Hanford, which is roughly half the size of Rhode Island, spent decades making plutonium for the nation's nuclear weapons arsenal.

Photo from source: Here is another view of the PUREX tunnel at Hanford. Hole from collapse seen under orange flag.


Hanford Nuclear Storage Facilty tunnel collapses after earthquake swarm

Hanford infoan explanation of Hanford's threat to Portland with Mimi German from No Nukes Northwest#fightchurchmedia


Tunnel collapses at Hanford nuclear site; emergency declared

The U.S. Department of Energy in Richland declared an emergency at the Hanford nuclear site in Washington on Tuesday morning after a portion of a storage tunnel that contained rail cars used to store nuclear waste collapsed.
There apparently has been no release of radiation and no workers were injured, said Randy Bradbury, a spokesman for the Washington state Department of Ecology.

An emergency alert was declared at 8:26 a.m. after employees noticed a ground collapse in the 200 East Area, Hanford Emergency Center spokesman Destry Henderson said.

The ground collapse, about 400 square feet in size, occurred in an area where two underground tunnels join, according to an 11 a.m. online update by the Department of Energy. The tunnels, one 360 feet in length and the other 1,700 feet, were originally used in the 1950s to store contaminated equipment. The underground tunnels are have eight feet of soil covering them.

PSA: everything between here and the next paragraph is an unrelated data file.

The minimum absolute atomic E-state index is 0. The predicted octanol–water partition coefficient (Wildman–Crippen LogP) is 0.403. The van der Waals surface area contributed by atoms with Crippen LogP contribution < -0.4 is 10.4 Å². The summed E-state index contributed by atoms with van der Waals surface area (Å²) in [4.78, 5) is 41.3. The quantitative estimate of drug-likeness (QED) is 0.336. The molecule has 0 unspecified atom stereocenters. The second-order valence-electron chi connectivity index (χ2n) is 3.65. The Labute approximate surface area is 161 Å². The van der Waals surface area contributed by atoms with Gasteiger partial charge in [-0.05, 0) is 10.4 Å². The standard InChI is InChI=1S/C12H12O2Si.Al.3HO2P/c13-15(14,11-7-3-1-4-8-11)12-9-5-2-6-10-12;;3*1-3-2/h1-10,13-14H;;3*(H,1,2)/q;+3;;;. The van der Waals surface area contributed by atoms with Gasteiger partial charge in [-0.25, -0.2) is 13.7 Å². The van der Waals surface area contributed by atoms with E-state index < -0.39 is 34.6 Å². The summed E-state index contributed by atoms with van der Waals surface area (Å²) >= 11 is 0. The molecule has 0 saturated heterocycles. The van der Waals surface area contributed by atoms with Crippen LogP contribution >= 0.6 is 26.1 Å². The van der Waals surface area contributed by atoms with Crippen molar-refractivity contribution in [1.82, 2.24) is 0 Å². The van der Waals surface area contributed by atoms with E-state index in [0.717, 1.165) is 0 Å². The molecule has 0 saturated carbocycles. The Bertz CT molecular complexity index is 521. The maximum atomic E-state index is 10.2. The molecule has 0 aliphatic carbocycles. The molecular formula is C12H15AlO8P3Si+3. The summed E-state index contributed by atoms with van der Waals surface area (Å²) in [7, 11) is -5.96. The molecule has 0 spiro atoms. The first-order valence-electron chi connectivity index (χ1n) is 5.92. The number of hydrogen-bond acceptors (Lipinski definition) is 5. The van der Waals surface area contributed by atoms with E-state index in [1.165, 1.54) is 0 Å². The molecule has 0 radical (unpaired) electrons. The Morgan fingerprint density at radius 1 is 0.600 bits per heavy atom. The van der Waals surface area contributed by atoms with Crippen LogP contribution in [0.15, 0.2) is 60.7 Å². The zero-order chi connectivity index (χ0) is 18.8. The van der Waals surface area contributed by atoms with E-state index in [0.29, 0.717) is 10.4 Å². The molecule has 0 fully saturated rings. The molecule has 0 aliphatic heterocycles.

A 20-foot section of the tunnel’s roof caved in, Henderson said.

No workers were in the tunnel.

Six employees at the site of the tunnel collapse were evacuated, Henderson said. All employees in the Hanford site told to take cover after inspectors found the tunnel’s roof had collapsed.

Employees north of the site’s Wye Barricade and outside the 200 East Area were sent home from work at noon as a precaution, according to an update at 12:08 p.m. Employees in the 200 East Area remained sheltered at the site.

At noon, there were no indications of contamination, the update said.
It’s still unclear why the tunnel collapsed, Henderson said.

Responders are getting closer to the area where the soil has subsided for further visual inspection,” according to an online update. “The subsidence of soil was discovered during a routine surveillance of the area by workers.”

Officials are using a robot to get closer, up to a ½ mile, that monitors “radiological and industrial hygiene” from up to a half-mile way.

The Northwest News Network reported about 3,000 employees work in the 200 East Area.

At the moment we’re focusing on the safety of workers and making sure there’s no release beyond immediate site,” Washington Gov. Jay Inslee told reporters at the scene.